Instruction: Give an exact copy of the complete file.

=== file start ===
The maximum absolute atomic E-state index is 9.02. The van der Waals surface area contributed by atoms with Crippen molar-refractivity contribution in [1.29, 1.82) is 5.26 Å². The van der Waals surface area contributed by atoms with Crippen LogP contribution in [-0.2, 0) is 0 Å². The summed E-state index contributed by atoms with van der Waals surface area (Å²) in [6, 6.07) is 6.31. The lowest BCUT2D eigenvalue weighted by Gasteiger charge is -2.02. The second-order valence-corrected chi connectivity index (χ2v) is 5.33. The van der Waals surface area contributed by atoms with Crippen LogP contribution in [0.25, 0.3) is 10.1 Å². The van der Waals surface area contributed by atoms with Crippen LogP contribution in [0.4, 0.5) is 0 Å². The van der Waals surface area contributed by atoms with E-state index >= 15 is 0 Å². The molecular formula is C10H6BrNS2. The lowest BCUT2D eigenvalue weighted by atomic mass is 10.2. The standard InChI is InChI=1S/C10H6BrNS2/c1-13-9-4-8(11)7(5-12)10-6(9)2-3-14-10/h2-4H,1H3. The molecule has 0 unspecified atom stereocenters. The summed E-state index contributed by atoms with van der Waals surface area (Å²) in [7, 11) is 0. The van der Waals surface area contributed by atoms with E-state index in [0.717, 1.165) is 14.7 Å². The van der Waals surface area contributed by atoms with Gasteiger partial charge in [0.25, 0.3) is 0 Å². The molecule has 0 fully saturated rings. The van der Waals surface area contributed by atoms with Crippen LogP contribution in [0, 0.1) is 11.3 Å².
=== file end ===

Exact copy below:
The maximum absolute atomic E-state index is 9.02. The van der Waals surface area contributed by atoms with Crippen molar-refractivity contribution in [1.29, 1.82) is 5.26 Å². The van der Waals surface area contributed by atoms with Crippen LogP contribution in [-0.2, 0) is 0 Å². The summed E-state index contributed by atoms with van der Waals surface area (Å²) in [6, 6.07) is 6.31. The lowest BCUT2D eigenvalue weighted by Gasteiger charge is -2.02. The second-order valence-corrected chi connectivity index (χ2v) is 5.33. The van der Waals surface area contributed by atoms with Crippen LogP contribution in [0.25, 0.3) is 10.1 Å². The van der Waals surface area contributed by atoms with Crippen LogP contribution in [0.4, 0.5) is 0 Å². The van der Waals surface area contributed by atoms with E-state index >= 15 is 0 Å². The molecular formula is C10H6BrNS2. The lowest BCUT2D eigenvalue weighted by atomic mass is 10.2. The standard InChI is InChI=1S/C10H6BrNS2/c1-13-9-4-8(11)7(5-12)10-6(9)2-3-14-10/h2-4H,1H3. The molecule has 0 unspecified atom stereocenters. The summed E-state index contributed by atoms with van der Waals surface area (Å²) in [7, 11) is 0. The van der Waals surface area contributed by atoms with E-state index in [0.717, 1.165) is 14.7 Å². The van der Waals surface area contributed by atoms with Gasteiger partial charge in [0.25, 0.3) is 0 Å². The molecule has 0 fully saturated rings. The van der Waals surface area contributed by atoms with Crippen LogP contribution in [0, 0.1) is 11.3 Å².